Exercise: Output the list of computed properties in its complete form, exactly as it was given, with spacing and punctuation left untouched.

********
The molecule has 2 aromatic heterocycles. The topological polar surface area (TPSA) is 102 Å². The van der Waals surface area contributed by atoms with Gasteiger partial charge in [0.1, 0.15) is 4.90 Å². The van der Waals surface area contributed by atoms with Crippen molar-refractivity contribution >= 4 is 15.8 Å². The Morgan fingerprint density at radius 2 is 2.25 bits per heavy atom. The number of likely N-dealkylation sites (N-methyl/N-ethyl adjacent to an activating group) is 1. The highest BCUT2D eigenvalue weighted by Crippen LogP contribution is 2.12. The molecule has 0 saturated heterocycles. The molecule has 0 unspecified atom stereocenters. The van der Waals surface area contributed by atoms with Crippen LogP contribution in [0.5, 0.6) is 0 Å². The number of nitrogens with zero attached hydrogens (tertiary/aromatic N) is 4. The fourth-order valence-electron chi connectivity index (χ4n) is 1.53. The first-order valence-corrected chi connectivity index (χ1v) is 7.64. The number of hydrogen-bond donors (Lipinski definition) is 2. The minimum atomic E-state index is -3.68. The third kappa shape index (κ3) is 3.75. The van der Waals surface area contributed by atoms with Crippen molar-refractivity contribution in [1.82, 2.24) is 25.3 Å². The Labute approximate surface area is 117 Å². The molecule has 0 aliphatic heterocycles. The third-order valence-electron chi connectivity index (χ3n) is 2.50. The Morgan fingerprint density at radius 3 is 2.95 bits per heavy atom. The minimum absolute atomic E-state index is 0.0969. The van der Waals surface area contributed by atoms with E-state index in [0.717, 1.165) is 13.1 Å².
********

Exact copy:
The molecule has 2 aromatic heterocycles. The topological polar surface area (TPSA) is 102 Å². The van der Waals surface area contributed by atoms with Gasteiger partial charge in [0.1, 0.15) is 4.90 Å². The van der Waals surface area contributed by atoms with Crippen molar-refractivity contribution >= 4 is 15.8 Å². The Morgan fingerprint density at radius 2 is 2.25 bits per heavy atom. The number of likely N-dealkylation sites (N-methyl/N-ethyl adjacent to an activating group) is 1. The highest BCUT2D eigenvalue weighted by Crippen LogP contribution is 2.12. The molecule has 0 saturated heterocycles. The molecule has 0 unspecified atom stereocenters. The van der Waals surface area contributed by atoms with Crippen LogP contribution in [0.5, 0.6) is 0 Å². The number of nitrogens with zero attached hydrogens (tertiary/aromatic N) is 4. The fourth-order valence-electron chi connectivity index (χ4n) is 1.53. The first-order valence-corrected chi connectivity index (χ1v) is 7.64. The number of hydrogen-bond donors (Lipinski definition) is 2. The minimum atomic E-state index is -3.68. The third kappa shape index (κ3) is 3.75. The van der Waals surface area contributed by atoms with Crippen molar-refractivity contribution in [1.82, 2.24) is 25.3 Å². The Labute approximate surface area is 117 Å². The molecule has 0 aliphatic heterocycles. The third-order valence-electron chi connectivity index (χ3n) is 2.50. The Morgan fingerprint density at radius 3 is 2.95 bits per heavy atom. The minimum absolute atomic E-state index is 0.0969. The van der Waals surface area contributed by atoms with E-state index in [0.717, 1.165) is 13.1 Å².